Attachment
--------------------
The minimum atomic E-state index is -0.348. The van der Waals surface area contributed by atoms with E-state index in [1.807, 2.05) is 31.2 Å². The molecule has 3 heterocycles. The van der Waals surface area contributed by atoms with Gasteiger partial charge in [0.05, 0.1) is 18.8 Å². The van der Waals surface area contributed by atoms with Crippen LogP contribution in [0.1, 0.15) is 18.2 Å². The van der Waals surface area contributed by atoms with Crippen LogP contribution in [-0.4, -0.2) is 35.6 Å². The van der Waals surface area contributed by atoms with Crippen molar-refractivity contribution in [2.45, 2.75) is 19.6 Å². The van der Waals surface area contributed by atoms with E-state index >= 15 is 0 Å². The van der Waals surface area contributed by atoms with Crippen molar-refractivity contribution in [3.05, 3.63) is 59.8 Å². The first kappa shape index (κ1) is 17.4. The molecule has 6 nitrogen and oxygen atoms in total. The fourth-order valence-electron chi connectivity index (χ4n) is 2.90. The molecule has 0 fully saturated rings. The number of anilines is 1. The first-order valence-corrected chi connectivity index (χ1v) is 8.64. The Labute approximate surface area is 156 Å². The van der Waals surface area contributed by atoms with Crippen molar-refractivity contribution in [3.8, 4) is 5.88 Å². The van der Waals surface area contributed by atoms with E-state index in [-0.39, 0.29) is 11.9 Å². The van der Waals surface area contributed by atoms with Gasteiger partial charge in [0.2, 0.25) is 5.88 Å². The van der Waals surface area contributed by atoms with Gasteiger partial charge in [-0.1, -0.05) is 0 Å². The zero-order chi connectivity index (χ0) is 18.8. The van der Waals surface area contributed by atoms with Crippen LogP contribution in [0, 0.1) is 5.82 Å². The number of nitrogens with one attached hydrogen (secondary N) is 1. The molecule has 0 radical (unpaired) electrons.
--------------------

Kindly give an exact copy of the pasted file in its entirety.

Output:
The minimum atomic E-state index is -0.348. The van der Waals surface area contributed by atoms with E-state index in [1.807, 2.05) is 31.2 Å². The molecule has 3 heterocycles. The van der Waals surface area contributed by atoms with Gasteiger partial charge in [0.05, 0.1) is 18.8 Å². The van der Waals surface area contributed by atoms with Crippen LogP contribution in [0.1, 0.15) is 18.2 Å². The van der Waals surface area contributed by atoms with Crippen LogP contribution in [-0.4, -0.2) is 35.6 Å². The van der Waals surface area contributed by atoms with Crippen molar-refractivity contribution in [2.45, 2.75) is 19.6 Å². The van der Waals surface area contributed by atoms with E-state index >= 15 is 0 Å². The van der Waals surface area contributed by atoms with Crippen molar-refractivity contribution in [3.05, 3.63) is 59.8 Å². The first kappa shape index (κ1) is 17.4. The molecule has 6 nitrogen and oxygen atoms in total. The fourth-order valence-electron chi connectivity index (χ4n) is 2.90. The molecule has 0 fully saturated rings. The number of anilines is 1. The first-order valence-corrected chi connectivity index (χ1v) is 8.64. The Labute approximate surface area is 156 Å². The van der Waals surface area contributed by atoms with Crippen molar-refractivity contribution in [3.8, 4) is 5.88 Å². The van der Waals surface area contributed by atoms with E-state index in [-0.39, 0.29) is 11.9 Å². The van der Waals surface area contributed by atoms with Gasteiger partial charge in [0.2, 0.25) is 5.88 Å². The van der Waals surface area contributed by atoms with Gasteiger partial charge in [-0.1, -0.05) is 0 Å². The zero-order chi connectivity index (χ0) is 18.8. The van der Waals surface area contributed by atoms with Crippen LogP contribution in [0, 0.1) is 5.82 Å². The number of nitrogens with one attached hydrogen (secondary N) is 1. The molecule has 0 radical (unpaired) electrons.